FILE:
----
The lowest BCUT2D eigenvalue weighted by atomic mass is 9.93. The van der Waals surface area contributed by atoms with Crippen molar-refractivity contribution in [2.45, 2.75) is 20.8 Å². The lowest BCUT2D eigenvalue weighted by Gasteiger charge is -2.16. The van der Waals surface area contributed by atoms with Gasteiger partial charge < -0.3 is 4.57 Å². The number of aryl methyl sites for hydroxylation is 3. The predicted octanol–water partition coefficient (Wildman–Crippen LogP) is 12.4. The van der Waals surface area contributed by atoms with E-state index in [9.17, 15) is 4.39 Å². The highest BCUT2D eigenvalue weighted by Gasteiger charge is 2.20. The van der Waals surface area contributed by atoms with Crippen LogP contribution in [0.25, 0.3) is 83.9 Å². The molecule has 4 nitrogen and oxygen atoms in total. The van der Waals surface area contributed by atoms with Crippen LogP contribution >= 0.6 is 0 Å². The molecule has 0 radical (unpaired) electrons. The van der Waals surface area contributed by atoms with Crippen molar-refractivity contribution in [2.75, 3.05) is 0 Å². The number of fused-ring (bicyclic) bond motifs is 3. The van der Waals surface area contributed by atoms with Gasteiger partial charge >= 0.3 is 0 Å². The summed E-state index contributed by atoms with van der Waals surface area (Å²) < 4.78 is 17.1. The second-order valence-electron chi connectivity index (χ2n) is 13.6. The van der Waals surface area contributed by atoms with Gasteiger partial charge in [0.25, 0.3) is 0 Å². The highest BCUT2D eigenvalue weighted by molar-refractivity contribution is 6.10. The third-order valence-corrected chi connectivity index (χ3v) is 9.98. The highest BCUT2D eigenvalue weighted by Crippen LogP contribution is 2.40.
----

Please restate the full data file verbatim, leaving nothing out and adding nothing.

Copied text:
The lowest BCUT2D eigenvalue weighted by atomic mass is 9.93. The van der Waals surface area contributed by atoms with Crippen molar-refractivity contribution in [2.45, 2.75) is 20.8 Å². The lowest BCUT2D eigenvalue weighted by Gasteiger charge is -2.16. The van der Waals surface area contributed by atoms with Gasteiger partial charge < -0.3 is 4.57 Å². The number of aryl methyl sites for hydroxylation is 3. The predicted octanol–water partition coefficient (Wildman–Crippen LogP) is 12.4. The van der Waals surface area contributed by atoms with E-state index in [9.17, 15) is 4.39 Å². The highest BCUT2D eigenvalue weighted by Gasteiger charge is 2.20. The van der Waals surface area contributed by atoms with Crippen LogP contribution in [0.25, 0.3) is 83.9 Å². The molecule has 4 nitrogen and oxygen atoms in total. The van der Waals surface area contributed by atoms with Crippen LogP contribution >= 0.6 is 0 Å². The molecule has 0 radical (unpaired) electrons. The van der Waals surface area contributed by atoms with Crippen molar-refractivity contribution in [2.75, 3.05) is 0 Å². The number of fused-ring (bicyclic) bond motifs is 3. The van der Waals surface area contributed by atoms with Gasteiger partial charge >= 0.3 is 0 Å². The summed E-state index contributed by atoms with van der Waals surface area (Å²) < 4.78 is 17.1. The second-order valence-electron chi connectivity index (χ2n) is 13.6. The van der Waals surface area contributed by atoms with Gasteiger partial charge in [0.25, 0.3) is 0 Å². The highest BCUT2D eigenvalue weighted by molar-refractivity contribution is 6.10. The third-order valence-corrected chi connectivity index (χ3v) is 9.98. The highest BCUT2D eigenvalue weighted by Crippen LogP contribution is 2.40.